The haemodynamic response to submaximal exercise during isovolaemic haemodialysis

Anindya Banerjee, Chiew H Kong, Ken Farrington

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20 Citations (Scopus)


INTRODUCTION: Exercise during haemodialysis has potential benefits but may compromise cardiovascular stability. We studied its acute effects on relative blood volume (RBV) and other haemodynamic parameters.

METHODS: Two groups of 10 patients were exercised submaximally using a stationary cycle during isovolaemic dialysis whilst RBV was monitored continuously. In study 1, patients exercised for two 10 min periods separated by 10 min rest. Cardiac output (CO), peripheral vascular resistance (PVR), central blood volume (CBV) and stroke volume were measured using ultrasound dilution immediately before and after each exercise session. In study 2, haemoglobin, serum total protein and albumin levels were measured before and immediately after the exercise session and at the nadir of the RBV trace.

RESULTS: RBV fell immediately on exercise initiation, the maximum reduction being 2.0+/-1.1% (after 5.9+/-1.4 min of exercise 1: P<0.001) and 2.0+/-1.2% (after 4.7+/-2.3 min of exercise 2: P<0.001). CO increased significantly after both periods of exercise (4.5+/-0.96 and 5.1+/-1.1 to 7.2+/-2.1 and 7.9+/-2.4 l/min, P<0.001 in both). Stroke volume increased significantly and PVR fell significantly during exercise. CBV increased in absolute terms but fell as a proportion of CO. Mean haemoglobin level at the RBV nadir was significantly higher than baseline (12.3+/-1.8 vs 11.8+/-1.7 g/dl: P<0.05: mean change 4.4+/-2.3%), as was mean total protein concentration (66.0+/-6.9 vs 62.0+/-8.1 g/l: P = 0.001: mean change 6.8+/-5.9%) and mean serum albumin concentration (36.0+/-3.9 vs 34.1+/-3.9 g/l: P<0.001: mean change 5.8+/-3.5%).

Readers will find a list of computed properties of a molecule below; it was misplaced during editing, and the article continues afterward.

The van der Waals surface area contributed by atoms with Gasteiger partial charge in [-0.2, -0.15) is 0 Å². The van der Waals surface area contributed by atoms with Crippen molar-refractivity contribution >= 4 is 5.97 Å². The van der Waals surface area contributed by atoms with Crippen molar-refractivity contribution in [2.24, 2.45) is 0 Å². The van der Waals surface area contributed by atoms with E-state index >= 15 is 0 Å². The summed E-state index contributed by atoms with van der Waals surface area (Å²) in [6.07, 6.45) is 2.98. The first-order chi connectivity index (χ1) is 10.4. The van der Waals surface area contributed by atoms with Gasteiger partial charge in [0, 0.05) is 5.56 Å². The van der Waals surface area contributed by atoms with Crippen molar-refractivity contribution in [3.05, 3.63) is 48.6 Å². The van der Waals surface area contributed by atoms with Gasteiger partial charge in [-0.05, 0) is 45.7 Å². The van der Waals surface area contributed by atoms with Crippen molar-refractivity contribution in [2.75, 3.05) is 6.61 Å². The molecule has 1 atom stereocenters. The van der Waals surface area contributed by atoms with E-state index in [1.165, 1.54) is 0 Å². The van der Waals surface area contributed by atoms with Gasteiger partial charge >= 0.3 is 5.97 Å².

CONCLUSION: The haemodynamic response to exercise during haemodialysis is comparable with that in normal individuals. The rapid reduction in RBV on exercise occurs in spite of a significant increase in CO, mainly as a consequence of fluid shifts from the microvasculature to the interstitium.

Original languageEnglish
Pages (from-to)1528-32
Number of pages5
JournalNephrology Dialysis Transplantation
Issue number6
Publication statusPublished - Jun 2004


  • Adult
  • Blood Pressure
  • Blood Volume
  • Cardiac Output
  • Exercise
  • Exercise Test
  • Female
  • Hemodynamics
  • Humans
  • Male
  • Microcirculation
  • Middle Aged
  • Renal Dialysis
  • Stroke Volume
  • Vascular Resistance
  • Journal Article


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